The Salt of the Earth (2014)
Back in 1999, Wim Wenders helped a small group of Cuban musicians reach a worldwide audience with his toe-tappingly terrific documentary Buena Vista Social Club. Here’s hoping that The Salt of the Earth, Wenders’ profoundly perceptive portrait of photographer Sebastião Salgado, will do as much to enhance the recognition of its own subject.
As with any artist, it’s likely that many will be aware of Salgado’s work. Over the last 40 years, the Brazilian-born photojournalist has traveled the world and witnessed international conflicts, brutal genocides, and mass suffering, all of which he’s documented in a series of photographic collections. However, unless you’re familiar with the field of photography, it’s unlikely that you’ll be well versed in his career as a whole.
It is in this respect that The Salt of the Earth makes its greatest impact. Wenders’ film takes the form of an interesting and immersive exhibition, juxtaposing sequences detailing Salgado’s early life with sections that allow the artist himself to provide a richly rewarding commentary of his own portfolio. Though the apparition of Salgado’s floating head being occasionally mirrored on top of his photographs is distracting and unnecessary, the artist’s verbal annotations give poignant & philosophical insights in to what motivates him, and how his experiences have helped shape both his work & his world views.
Inevitably, it is the opportunity to mull over the pictures themselves that offers the biggest draw. We open on breathtaking images of the gold mines of Serra Pelada, where tens of thousands can be seen climbing great ladders in order to carry vast amounts of ore out by hand. Before moving on to more deeply distressing scenes of pain and misery, as Salgado movingly discusses his photographing of the drought-stricken Sahel region of Africa and the Rwandan Genocide; although, disappointingly, Wenders neglects to address the ethical issues surrounding the photographer’s focus on human suffering.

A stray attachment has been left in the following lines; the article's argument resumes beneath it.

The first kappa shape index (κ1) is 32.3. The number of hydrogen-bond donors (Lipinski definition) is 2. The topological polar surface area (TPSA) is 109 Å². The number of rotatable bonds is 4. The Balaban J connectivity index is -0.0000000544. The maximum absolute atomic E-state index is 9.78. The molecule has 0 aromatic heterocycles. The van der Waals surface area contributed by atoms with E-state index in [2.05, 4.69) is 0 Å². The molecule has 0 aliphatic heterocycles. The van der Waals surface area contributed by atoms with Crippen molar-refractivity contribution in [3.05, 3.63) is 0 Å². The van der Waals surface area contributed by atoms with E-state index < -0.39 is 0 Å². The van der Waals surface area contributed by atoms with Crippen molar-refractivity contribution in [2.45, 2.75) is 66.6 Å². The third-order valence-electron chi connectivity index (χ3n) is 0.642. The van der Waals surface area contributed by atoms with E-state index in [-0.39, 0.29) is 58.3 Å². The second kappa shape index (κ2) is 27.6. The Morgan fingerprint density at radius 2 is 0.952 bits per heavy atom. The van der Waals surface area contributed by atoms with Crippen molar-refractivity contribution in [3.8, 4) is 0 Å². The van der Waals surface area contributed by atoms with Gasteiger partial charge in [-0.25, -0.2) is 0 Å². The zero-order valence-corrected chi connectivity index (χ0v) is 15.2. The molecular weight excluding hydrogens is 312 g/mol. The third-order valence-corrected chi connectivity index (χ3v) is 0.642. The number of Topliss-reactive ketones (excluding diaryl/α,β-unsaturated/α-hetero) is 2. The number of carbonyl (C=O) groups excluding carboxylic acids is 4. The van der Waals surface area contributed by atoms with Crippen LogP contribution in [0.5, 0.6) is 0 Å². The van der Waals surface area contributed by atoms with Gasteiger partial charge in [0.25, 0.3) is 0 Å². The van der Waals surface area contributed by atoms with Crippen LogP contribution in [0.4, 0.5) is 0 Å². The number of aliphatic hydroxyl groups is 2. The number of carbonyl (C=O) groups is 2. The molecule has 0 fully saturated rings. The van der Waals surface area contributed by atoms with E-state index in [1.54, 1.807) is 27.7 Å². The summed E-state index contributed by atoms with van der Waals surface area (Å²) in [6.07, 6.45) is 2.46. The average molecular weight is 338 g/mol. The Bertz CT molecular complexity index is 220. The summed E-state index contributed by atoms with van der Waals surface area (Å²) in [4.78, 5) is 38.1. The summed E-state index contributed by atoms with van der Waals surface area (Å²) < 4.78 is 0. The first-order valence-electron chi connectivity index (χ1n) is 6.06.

Much of what you see is heart-breaking and hard to look at, which makes the asides that follow Salgado as he pieces together his latest project – paying tribute to our Planet’s natural beauty – almost a relief. It is here that the tone changes from one of reflection to rumination, as Sebastião intimately laments on the art of his craft, whilst attempting to capture awe-inspiring footage of polar bears in the wild and Amazonian tribes living in their natural habitat.
What lingers in your mind’s eye though, are the sights of abject agony and the realisation of how hostile humanity can be towards each other. “We humans are terrible animals,” remarks Salgado whilst considering the sight of a mass slaughter. And once you’ve seen what he saw, it’s almost impossible not to agree.
Directors: Juliano Ribeiro Salgado, Wim Wenders
Stars: Sebastião Salgado, Wim Wenders, Lélia Wanick Salgado
Runtime: 110 min
Country: France, Brazil, Italy